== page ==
Apparently stealing things is also popular for remakes, looking back at the list (Rififi is set for a 2009 remake).

Monday, July 30, 2007

Does Not Compute

Honestly, I think if my computer gets any slower, it's going to start asking me for help processing binary. This computer used to run at a decent speed. Now, 1 gig of RAM is standard, and 2 is good, which means I need to at least double the memory.

(Also, is there a way to block myself from looking at ebay? That place is worse than QVC, because there's always something on there you want.)

Thursday, July 26, 2007

Once, Again

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I went downtown last night and saw Once.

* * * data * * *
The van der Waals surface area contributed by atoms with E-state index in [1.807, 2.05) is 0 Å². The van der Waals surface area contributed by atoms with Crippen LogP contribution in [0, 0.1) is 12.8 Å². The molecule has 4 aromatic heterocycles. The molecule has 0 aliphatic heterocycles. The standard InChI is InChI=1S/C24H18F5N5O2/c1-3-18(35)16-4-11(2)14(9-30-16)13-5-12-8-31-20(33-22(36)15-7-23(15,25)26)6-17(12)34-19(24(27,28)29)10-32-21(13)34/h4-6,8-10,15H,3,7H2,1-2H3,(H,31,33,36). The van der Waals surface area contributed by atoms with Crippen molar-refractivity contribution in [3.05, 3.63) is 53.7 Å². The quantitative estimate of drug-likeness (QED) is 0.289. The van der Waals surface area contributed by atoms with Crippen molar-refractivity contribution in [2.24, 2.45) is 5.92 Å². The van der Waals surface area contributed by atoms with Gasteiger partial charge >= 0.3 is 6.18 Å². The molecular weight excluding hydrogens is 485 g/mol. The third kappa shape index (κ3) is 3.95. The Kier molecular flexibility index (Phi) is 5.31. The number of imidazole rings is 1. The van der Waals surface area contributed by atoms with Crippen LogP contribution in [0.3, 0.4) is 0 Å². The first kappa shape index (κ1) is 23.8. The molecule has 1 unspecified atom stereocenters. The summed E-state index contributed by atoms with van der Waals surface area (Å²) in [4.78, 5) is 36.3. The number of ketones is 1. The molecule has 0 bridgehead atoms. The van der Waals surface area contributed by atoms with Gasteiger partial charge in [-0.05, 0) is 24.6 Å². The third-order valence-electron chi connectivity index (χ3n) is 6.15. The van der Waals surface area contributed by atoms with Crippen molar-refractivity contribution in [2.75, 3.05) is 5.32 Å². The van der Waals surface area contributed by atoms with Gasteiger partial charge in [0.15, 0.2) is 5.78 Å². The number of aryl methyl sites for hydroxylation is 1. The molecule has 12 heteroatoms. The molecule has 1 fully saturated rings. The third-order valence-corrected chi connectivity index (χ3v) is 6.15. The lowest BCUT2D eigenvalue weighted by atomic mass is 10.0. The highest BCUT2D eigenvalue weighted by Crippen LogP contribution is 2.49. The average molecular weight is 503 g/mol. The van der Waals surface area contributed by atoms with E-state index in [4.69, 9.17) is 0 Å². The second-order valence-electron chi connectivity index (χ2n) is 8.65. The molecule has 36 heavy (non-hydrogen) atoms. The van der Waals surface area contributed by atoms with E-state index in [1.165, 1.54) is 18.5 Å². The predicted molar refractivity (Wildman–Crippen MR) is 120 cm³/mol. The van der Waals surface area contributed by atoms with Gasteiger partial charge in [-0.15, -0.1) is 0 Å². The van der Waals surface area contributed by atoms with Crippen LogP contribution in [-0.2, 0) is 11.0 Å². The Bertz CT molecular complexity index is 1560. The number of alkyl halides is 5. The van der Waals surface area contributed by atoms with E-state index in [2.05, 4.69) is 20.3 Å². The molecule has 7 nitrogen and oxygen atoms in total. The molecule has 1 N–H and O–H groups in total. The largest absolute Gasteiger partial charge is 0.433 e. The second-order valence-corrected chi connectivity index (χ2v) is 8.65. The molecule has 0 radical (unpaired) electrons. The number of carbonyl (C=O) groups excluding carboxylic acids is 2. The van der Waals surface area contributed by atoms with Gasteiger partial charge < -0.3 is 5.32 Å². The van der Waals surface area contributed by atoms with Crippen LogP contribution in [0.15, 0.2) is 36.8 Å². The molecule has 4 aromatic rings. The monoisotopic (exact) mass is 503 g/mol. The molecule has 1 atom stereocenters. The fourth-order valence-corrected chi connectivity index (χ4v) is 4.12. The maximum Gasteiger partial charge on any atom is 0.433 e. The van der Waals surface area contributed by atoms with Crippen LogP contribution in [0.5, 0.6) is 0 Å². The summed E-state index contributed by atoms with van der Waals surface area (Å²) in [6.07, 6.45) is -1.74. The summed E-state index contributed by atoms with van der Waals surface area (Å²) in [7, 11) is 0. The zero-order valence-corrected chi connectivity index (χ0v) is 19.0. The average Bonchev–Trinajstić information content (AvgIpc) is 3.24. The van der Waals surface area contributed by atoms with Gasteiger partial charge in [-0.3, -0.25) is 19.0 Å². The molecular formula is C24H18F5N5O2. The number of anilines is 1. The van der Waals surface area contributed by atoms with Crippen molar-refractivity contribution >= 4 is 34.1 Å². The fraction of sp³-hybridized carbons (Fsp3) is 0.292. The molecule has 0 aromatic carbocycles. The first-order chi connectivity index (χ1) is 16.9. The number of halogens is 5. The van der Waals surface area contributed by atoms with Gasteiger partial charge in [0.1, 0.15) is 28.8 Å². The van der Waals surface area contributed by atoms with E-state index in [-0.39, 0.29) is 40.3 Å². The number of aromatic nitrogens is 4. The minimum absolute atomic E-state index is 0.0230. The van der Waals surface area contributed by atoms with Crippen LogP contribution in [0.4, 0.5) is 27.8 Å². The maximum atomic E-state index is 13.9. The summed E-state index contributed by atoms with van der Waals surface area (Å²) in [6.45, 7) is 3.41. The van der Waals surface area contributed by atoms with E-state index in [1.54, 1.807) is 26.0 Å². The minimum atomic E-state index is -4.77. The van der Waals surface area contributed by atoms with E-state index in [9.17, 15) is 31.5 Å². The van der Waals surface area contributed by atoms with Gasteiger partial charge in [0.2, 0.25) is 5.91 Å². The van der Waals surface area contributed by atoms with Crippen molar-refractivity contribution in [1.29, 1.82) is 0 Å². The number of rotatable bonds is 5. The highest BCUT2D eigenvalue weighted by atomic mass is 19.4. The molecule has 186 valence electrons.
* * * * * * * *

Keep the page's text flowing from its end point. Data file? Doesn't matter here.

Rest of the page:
Thematically the movie is very similar to Brief Encounter (which I haven't watched for more than a year precisely because of the plot), or Lost in Translation. This movie could easily have turned out to be some clichéd student film if not for the music. But ultimately that doesn't matter, because this film wouldn't exist without the music, just like Moulin Rouge without music, or Lost in Translation without Tokyo. It's impossible to seperate music from the film, seeing as how much of the movie is based around the writing, performing, and recording of these very songs. The acting is very naturalistic (having musicians instead of actors in the roles), which helps create the illusion that we're actually watching a documentary, and the relationship between "Guy" and "Girl" is believable, despite the fact the Glen is about 18 years older than Markéta. It's an intense 1-week relationship. The kind that doesn't happen in real life, but neither do people dress up like bats to fight crime. That doesn't stop us from enjoying the story. I don't usually mind R-rated language, but someone it just felt wrong in this film. It felt forced, and out of place, and is really the only criticism I can make (perhaps because I know I'd like to show the movie to people when I buy that DVD who I know would be offended by it.) Everything else about the film, especially the music, was perfection.